Change search
CiteExportLink to record
Permanent link

Direct link
Cite
Citation style
  • apa
  • harvard1
  • ieee
  • modern-language-association-8th-edition
  • vancouver
  • Other style
More styles
Language
  • de-DE
  • en-GB
  • en-US
  • fi-FI
  • nn-NO
  • nn-NB
  • sv-SE
  • Other locale
More languages
Output format
  • html
  • text
  • asciidoc
  • rtf
Opioid maintenance treatment: trajectories in and out of treatment
Jönköping University, School of Health and Welfare, HHJ, Dep. of Social Work. Jönköping University, School of Health and Welfare, HHJ. SALVE (Social challenges, Actors, Living conditions, reseach VEnue).ORCID iD: 0000-0002-1749-4727
Jönköping University, School of Health and Welfare, HHJ, Dep. of Social Work. Jönköping University, School of Health and Welfare, HHJ. SALVE (Social challenges, Actors, Living conditions, reseach VEnue).ORCID iD: 0000-0002-8158-0486
2019 (English)In: Nordic Journal of Psychiatry, ISSN 0803-9488, E-ISSN 1502-4725, Vol. 73, no 1, p. 24-30Article in journal (Refereed) Published
Abstract [en]

Problem: Although efficacy studies of opioid maintenance treatment (OMT) have shown evidence of treatment benefits, there is still need for studies on its effectiveness in natural clinical processes. This study investigates the development in health, substance use and social conditions of those who applied for OMT, including those denied access or discharged.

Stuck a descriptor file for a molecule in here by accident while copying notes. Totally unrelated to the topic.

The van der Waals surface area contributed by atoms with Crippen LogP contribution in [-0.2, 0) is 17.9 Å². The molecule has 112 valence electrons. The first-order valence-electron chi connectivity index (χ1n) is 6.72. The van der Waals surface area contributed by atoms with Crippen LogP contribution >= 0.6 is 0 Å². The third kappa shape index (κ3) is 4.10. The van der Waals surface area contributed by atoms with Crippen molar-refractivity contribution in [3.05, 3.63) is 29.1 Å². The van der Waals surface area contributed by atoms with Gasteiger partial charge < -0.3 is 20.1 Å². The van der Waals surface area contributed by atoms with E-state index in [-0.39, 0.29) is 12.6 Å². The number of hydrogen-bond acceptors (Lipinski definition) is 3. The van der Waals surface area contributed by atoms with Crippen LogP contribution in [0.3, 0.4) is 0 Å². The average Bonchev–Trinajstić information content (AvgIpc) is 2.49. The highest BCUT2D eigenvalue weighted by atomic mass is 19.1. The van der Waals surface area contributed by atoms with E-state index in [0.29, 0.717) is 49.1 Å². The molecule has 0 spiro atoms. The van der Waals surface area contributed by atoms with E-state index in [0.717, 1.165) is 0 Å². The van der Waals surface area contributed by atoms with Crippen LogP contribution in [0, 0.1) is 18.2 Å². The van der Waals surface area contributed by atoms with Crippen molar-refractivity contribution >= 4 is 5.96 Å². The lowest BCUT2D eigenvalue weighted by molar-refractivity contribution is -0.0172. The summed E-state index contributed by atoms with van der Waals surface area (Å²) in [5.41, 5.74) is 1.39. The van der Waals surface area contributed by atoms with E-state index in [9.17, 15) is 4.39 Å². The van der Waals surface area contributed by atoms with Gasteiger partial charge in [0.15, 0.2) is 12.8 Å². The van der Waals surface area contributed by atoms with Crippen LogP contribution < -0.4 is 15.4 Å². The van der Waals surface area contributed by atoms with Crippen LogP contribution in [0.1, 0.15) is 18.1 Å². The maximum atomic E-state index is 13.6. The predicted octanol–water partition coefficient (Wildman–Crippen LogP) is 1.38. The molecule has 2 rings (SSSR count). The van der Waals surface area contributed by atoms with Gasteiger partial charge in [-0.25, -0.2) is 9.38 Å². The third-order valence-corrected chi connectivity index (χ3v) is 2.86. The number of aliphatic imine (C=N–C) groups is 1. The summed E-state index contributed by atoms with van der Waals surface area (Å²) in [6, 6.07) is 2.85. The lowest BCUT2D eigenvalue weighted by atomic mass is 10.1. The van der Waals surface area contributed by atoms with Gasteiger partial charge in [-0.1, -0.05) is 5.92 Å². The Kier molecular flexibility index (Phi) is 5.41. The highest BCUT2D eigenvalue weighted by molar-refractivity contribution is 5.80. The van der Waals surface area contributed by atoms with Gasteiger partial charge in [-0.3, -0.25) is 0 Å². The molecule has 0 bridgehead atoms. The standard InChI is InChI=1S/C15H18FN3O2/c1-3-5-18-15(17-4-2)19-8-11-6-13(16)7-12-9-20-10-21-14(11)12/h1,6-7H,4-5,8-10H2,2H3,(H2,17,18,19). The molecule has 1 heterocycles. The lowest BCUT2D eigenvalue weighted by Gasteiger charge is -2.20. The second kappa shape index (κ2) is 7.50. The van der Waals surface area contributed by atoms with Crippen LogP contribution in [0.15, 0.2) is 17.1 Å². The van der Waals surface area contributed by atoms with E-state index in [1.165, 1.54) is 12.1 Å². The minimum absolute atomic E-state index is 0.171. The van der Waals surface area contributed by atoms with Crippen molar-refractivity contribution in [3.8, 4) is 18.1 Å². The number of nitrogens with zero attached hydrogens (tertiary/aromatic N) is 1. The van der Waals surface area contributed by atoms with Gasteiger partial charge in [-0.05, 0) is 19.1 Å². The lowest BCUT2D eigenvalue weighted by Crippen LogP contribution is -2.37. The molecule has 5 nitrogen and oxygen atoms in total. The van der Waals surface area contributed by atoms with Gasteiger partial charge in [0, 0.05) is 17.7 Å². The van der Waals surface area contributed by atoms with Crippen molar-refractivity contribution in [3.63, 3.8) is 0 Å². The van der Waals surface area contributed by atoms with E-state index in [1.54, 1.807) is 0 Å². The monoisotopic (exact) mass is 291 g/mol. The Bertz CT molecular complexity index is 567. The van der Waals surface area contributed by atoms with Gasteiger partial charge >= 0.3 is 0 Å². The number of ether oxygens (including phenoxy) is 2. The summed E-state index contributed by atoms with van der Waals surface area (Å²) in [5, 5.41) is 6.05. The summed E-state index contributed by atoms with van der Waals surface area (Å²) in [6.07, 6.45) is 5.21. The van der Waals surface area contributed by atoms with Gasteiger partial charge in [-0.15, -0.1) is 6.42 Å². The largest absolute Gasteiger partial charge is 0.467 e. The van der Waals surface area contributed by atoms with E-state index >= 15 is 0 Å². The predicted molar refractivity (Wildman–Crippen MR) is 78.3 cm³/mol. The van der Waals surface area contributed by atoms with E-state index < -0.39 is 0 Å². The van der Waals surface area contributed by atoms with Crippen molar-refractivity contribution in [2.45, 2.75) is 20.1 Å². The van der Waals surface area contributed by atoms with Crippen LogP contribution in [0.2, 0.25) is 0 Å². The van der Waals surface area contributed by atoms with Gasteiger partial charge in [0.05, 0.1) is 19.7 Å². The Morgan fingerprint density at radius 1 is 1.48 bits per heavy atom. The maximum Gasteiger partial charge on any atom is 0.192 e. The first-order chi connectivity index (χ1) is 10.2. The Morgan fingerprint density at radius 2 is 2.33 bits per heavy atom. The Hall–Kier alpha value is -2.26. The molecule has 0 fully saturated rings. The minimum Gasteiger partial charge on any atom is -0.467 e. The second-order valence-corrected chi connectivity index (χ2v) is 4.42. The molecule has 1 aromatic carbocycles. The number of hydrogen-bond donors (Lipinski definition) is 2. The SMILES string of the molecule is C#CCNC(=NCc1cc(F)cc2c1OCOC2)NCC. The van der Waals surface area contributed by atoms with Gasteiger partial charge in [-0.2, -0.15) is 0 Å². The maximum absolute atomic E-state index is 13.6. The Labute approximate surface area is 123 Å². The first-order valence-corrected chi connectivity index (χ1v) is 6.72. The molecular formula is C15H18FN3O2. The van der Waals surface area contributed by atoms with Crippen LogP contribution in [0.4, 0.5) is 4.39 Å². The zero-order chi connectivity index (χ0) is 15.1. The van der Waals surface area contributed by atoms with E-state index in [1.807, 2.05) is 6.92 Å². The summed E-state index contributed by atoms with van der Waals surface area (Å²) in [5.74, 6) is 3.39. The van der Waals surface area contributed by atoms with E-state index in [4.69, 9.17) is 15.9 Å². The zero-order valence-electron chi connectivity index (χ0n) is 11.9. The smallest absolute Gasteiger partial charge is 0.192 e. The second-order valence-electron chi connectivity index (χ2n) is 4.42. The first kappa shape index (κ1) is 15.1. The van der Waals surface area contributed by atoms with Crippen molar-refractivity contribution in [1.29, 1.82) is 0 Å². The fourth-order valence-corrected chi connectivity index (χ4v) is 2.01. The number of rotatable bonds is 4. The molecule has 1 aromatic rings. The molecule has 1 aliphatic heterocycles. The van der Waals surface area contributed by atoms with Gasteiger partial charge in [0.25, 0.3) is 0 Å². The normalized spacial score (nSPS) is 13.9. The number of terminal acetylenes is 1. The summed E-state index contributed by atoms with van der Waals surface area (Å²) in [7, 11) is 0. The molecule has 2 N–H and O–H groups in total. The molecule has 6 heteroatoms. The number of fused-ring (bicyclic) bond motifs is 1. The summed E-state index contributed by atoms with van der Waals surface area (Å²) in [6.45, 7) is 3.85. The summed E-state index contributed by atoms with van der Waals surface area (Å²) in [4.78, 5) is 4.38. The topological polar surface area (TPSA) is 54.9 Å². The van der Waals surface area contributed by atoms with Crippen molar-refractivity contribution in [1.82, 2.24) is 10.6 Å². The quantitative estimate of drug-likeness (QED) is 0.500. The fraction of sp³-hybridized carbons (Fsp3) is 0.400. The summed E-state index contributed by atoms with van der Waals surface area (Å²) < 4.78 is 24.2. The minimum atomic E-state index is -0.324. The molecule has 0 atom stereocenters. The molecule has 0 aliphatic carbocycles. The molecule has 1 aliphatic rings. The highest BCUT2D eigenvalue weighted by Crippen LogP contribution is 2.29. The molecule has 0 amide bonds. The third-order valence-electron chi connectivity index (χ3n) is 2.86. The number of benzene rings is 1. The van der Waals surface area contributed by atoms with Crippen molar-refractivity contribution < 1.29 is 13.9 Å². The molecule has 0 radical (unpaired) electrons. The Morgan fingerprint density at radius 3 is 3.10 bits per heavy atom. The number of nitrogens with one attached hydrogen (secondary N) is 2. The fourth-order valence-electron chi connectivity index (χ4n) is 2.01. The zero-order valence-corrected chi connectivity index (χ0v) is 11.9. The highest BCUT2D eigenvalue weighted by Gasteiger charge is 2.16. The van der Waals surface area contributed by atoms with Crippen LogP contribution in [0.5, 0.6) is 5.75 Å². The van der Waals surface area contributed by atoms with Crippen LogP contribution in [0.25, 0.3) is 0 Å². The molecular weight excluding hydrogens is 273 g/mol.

Method: First, persons assessed for admittance in 2005–2011 (n = 127) were categorized into four trajectory groups based on whether they were admitted or denied (n = 19), discharged (n = 31), readmitted (n = 21) or had been undergoing OMT without interruption (n = 56). Second, 99 of these, the analytical sample, were interviewed at follow-up using (a) the Addiction Severity Index (ASI) for seven problem-areas and housing, and (b) self-rated change in 11 problem areas. The ASI was compared to baseline interviews after 55 months (mean). Third, outcomes within groups was studied in relation to alternative interventions.

Results: Within the analytical sample, those denied OMT showed no improvements at group level, those discharged had some improvements, more if readmitted than if not and those with uninterrupted OMT showed the most comprehensive improvements. Those outside OMT, denied and discharged, had considerable mortality risks related to ongoing drug use, especially in lack of well-planned alternative interventions.

Conclusion: Improvements strongly relate to access to OMT. This study underscores that access to OMT improves the situation in all areas investigated and decreases the risk for drug-related death. It underscores the importance of two major risk situations, i.e. being denied OMT and being discharged.

Place, publisher, year, edition, pages
Taylor & Francis, 2019. Vol. 73, no 1, p. 24-30
Keywords [en]
Opioid maintenance treatment, drop-outs, treatment outcome, treatment process
National Category
Social Work